In addition to law and legislations, there are now training in place (at work or general and personal interest) for community and youth workers to be aware and know how to handle situations such as racism. The Youth Select Committee had an annual United Kingdom Youth Parliament (UKYP) debate in House of Commons on 13 November 2015; 969,992 young people voted in the ‘Mark Your Mark’ ballot, with more than 95,000 young people specifically to discuss racism and religious discrimination as their number one issue of concern. One of the outcome of this debate was the recommendation of increase of digital tools to assist victims reporting incidents of racism and religious discriminations as well as raise awareness of the issues of racism and discrimination. However, work being undertaken by community groups to tackle racism and religious discrimination and to improve community cohesion is threatened by a lack of resources. More so, there are now online courses that are free or at low cost and this is easily gained as there is no exam for the online courses. These courses vary from safeguarding children and adult policy, child protection, to mental health. These strategies are a part of addressing racism, in addition there have been many protests, rallies and petitions to make awareness on racism. London Youth, a network of community youth organisations, highlighted annual multicultural days and community youth groups as effective methods to promote diversity and inclusion between different ethnic and religious groups. There are also services in place such as childline, crimestopper, kick it out app and Citizens Advice Bureau (CAB) that can help people for advice and to report hate crimes, discrimination and someone to talk to about being discriminated. This will help victims as they can speak up for themselves or family and friends anonymously, getting the support they need without drawing attention to themselves. It can be argued that trainings being available online does not tackle racism itself and some people can skim read the course so that they can just receive the certificate. Also, the former Prime Minister’s 2020 vision which includes targets in areas where there is cross-departmental responsibility (for example, employment prospects for black and minority ethnic groups). The Government’s recently published hate crime action plan also shows that the Government sees tackling issues related to racism and religious discrimination as a collaborative effort between different groups.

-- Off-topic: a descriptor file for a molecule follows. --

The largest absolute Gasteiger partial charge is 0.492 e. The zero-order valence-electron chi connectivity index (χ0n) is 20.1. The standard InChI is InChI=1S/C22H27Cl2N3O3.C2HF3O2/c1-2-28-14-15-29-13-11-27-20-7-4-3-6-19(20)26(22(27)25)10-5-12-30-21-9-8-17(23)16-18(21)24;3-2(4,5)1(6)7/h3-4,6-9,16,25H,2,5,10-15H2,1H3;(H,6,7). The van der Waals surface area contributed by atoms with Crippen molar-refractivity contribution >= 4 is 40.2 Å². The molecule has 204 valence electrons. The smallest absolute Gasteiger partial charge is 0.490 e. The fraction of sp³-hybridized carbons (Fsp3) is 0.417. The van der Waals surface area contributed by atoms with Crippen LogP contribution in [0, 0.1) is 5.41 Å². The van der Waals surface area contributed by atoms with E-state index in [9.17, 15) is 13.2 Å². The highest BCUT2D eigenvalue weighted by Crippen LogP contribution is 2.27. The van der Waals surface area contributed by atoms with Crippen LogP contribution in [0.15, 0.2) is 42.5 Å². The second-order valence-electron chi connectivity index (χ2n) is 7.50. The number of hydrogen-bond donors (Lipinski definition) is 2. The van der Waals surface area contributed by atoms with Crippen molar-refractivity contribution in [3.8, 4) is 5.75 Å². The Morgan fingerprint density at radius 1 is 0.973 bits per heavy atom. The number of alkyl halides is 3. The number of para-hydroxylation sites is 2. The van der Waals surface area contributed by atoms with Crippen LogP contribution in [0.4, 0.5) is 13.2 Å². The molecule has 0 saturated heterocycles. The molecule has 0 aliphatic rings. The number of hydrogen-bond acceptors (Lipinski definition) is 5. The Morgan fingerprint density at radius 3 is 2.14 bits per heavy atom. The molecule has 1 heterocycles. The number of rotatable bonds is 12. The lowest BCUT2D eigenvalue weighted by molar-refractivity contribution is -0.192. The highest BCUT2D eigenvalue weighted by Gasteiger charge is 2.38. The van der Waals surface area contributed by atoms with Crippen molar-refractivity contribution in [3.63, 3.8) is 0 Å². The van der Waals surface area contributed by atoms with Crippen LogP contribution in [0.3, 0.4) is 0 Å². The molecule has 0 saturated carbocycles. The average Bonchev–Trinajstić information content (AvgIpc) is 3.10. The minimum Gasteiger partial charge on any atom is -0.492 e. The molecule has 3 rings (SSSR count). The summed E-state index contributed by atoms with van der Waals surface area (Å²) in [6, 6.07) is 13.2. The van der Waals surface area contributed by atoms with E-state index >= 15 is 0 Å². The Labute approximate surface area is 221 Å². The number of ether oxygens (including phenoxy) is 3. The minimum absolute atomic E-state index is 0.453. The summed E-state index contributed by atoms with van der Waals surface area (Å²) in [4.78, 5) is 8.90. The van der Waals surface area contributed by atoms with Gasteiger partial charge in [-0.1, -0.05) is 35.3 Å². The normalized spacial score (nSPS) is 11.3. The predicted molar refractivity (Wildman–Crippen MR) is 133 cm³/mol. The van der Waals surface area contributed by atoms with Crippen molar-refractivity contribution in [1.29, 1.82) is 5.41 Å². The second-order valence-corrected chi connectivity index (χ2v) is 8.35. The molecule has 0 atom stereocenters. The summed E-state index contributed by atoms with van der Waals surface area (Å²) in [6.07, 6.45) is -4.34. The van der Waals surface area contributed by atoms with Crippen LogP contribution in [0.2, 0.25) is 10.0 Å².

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Effects Of Racism On Young People In United Kingdom. (2021, July 18). Edubirdie. Retrieved June 8, 2023, from
“Effects Of Racism On Young People In United Kingdom.” Edubirdie, 18 Jul. 2021,
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Effects Of Racism On Young People In United Kingdom [Internet]. Edubirdie. 2021 Jul 18 [cited 2023 Jun 8]. Available from: